About 25 years ago, I spent a memorable afternoon in London with Michael Young, the author of the strange 1958 dystopian novel in the form of a dissertation called The Rise of the Meritocracy, which introduced that term into the English language. In the United States, for years, people have liked to insist that wherever they work or go to school is a meritocracy, meaning, roughly, that they understand it as an open competition in which the most deserving succeed. Americans assume meritocracy to be an unalloyed good; the term implies a contrast to some past system or an era when success went instead to lazy inheritors, timeservers, or adept players of office politics.
Young, however, wanted not to celebrate meritocracy but to warn the world against it. He had the detached air of someone who has quietly noticed everything, and a sense of humor so bone-dry that most people missed it. By the time I met him, he was Baron Young of Dartington—an oft-noted irony. But intellectually, he was a creature of the post–World War II British Labour Party, in which he served as an important adviser on education, and of the impoverished East End, where he did his sociological research. He had been involved in the great expansion of the state-run school system after the war, which was an aspect of the broader socialist project aimed at creating structured mass opportunity for the first time in British history. It was in keeping with the tenor of the time that this effort relied on administering intelligence tests to masses of 11-year-olds, who were then each directed into what was, essentially, a blue-collar or a white-collar educational track and who would, when they were a few years older, take another set of exams that would anoint a small cohort as bound for higher education.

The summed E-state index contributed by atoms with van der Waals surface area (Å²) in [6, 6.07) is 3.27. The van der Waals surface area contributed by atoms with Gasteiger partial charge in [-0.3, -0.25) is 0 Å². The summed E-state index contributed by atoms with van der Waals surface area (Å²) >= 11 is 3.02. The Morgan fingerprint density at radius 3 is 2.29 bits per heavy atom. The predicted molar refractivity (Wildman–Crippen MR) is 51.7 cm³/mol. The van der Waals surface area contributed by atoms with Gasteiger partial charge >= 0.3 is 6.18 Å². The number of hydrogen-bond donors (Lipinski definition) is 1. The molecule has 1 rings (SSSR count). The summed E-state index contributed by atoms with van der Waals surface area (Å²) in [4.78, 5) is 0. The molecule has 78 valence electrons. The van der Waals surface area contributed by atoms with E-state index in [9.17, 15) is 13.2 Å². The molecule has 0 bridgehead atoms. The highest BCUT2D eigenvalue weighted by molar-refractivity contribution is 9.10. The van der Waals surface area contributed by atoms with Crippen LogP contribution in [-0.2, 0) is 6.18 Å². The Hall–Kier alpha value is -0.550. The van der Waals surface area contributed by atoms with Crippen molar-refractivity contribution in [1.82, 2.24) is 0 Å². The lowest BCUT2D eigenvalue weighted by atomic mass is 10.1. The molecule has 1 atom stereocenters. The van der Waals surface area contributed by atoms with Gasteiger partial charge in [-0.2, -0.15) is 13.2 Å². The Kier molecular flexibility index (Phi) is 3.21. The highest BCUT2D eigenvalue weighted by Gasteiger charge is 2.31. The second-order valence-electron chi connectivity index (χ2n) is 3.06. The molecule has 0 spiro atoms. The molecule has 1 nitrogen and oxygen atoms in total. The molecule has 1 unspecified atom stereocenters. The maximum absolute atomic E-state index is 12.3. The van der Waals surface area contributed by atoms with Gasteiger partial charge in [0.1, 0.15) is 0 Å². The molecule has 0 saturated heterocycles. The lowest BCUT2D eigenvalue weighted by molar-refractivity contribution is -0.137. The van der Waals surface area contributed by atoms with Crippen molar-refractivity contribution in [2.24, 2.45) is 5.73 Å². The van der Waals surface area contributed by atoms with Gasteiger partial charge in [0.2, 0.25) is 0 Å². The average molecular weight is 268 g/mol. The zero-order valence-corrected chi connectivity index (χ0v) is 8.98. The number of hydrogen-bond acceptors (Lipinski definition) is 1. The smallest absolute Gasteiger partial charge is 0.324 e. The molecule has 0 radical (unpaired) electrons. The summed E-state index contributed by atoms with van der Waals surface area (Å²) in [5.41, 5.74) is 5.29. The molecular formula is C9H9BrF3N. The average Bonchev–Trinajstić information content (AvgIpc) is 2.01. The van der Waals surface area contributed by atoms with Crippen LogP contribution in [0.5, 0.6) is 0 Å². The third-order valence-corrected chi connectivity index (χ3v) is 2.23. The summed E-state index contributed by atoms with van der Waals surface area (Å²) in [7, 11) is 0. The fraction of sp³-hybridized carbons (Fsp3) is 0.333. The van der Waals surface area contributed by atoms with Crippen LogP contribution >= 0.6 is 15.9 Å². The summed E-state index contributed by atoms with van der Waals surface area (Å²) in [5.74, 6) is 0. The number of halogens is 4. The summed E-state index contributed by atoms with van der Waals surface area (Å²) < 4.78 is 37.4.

In Markovits’s maximally bleak view, meritocracy has ruined American life.
Young assumed that this would be a fair system—that what the tests measured was “merit,”
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